In line with Buddhist beliefs of peaceful and harmonious coexistence, delegates attending the first World Buddhist Forum that opened on Thursday in Hangzhou, Zhejiang Province, have called on all peoples to work towards harmony between man and nature.
"There is no greater threat today to the long-term security of life on this planet than the twin problems of climate change and environmental degradation. It is necessary for us to create a harmonious environment between human beings and the nature," said Master Wei Zhi, a Buddhist leader from Singapore.
"Many living creatures have become or are threatened with extinction. Forests that took thousands of years to grow are being destroyed indiscriminately for raw materials and to clear land for farming. The air is polluted and the water is contaminated. As the earth's population continues to expand and the demand for food and materials continues to grow, so too does the immense pressure on the environment."
According to Master Wei Zhi, devotees in Singapore are encouraged not to use disposable dishware, and not to burn too much joss paper or incense sticks when visiting temples. "We are doing our best to contribute to environmental protection."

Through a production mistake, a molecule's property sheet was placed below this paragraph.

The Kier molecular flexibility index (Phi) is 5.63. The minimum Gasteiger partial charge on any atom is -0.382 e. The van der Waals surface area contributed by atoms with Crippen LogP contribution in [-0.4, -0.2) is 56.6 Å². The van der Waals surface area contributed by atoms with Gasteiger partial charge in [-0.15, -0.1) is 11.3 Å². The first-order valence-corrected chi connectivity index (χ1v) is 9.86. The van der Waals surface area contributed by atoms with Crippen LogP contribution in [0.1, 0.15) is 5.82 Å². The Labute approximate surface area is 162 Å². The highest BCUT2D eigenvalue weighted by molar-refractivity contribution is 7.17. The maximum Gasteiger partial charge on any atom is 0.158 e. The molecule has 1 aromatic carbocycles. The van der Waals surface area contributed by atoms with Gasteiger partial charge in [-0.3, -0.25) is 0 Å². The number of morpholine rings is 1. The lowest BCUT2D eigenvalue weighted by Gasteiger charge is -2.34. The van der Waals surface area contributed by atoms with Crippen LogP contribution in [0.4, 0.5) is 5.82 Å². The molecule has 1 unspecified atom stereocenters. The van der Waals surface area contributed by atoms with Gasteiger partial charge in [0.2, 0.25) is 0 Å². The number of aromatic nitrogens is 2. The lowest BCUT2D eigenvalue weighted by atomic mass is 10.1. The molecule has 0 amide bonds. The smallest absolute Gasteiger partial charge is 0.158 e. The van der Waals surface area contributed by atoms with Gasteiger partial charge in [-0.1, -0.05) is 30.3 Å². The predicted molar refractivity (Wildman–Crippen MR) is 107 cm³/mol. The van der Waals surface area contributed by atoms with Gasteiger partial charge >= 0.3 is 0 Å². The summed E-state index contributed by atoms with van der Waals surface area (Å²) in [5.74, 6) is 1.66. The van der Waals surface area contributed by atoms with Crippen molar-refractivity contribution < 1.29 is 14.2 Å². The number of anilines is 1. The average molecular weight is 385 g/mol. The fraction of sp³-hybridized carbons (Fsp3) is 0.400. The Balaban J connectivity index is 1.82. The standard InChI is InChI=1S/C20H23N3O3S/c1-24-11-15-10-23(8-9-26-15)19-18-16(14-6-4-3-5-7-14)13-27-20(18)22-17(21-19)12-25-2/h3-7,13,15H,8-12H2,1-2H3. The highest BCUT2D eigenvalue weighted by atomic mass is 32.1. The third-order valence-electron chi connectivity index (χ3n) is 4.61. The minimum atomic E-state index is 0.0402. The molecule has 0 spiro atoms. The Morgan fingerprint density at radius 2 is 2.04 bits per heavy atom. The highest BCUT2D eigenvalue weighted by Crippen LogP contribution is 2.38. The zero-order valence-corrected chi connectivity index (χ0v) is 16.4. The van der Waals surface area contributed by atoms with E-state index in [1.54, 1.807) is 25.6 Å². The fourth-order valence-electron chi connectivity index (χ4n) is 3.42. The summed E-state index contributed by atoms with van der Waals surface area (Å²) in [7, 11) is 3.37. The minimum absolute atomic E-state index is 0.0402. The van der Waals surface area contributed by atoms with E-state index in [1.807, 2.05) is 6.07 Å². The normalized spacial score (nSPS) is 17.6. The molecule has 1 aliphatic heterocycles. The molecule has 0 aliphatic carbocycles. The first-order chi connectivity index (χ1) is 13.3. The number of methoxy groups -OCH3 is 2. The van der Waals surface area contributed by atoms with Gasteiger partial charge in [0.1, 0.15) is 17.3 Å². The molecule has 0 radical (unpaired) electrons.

"I am glad to find that the environment in Hangzhou City has improved greatly," Master Jing Yao from Taiwan said.
When asked how Buddhism could contribute to environmental protection, Master Jing Yao told China.org.cn that Buddhism, above all, teaches one to first purify the spirit in order to control one's desires.
According to Master Jing Yao, greed is a natural condition. Human beings tend to want to take as much as they can from the earth and from others to satisfy their immediate wants without consideration for the future. However, Buddhism teaches followers how to control their behavior with their minds.
The first World Buddhist Forum, which is organized by both the Buddhist Association of China (BAC) and the China Religious Culture Communication Association (CRCCA), was opened on Thursday morning in Hangzhou City, capital of east China's Zhejiang Province. About 1,250 delegates including key Buddhist figures, famous scholars and government officials from 34 countries are attending the forum.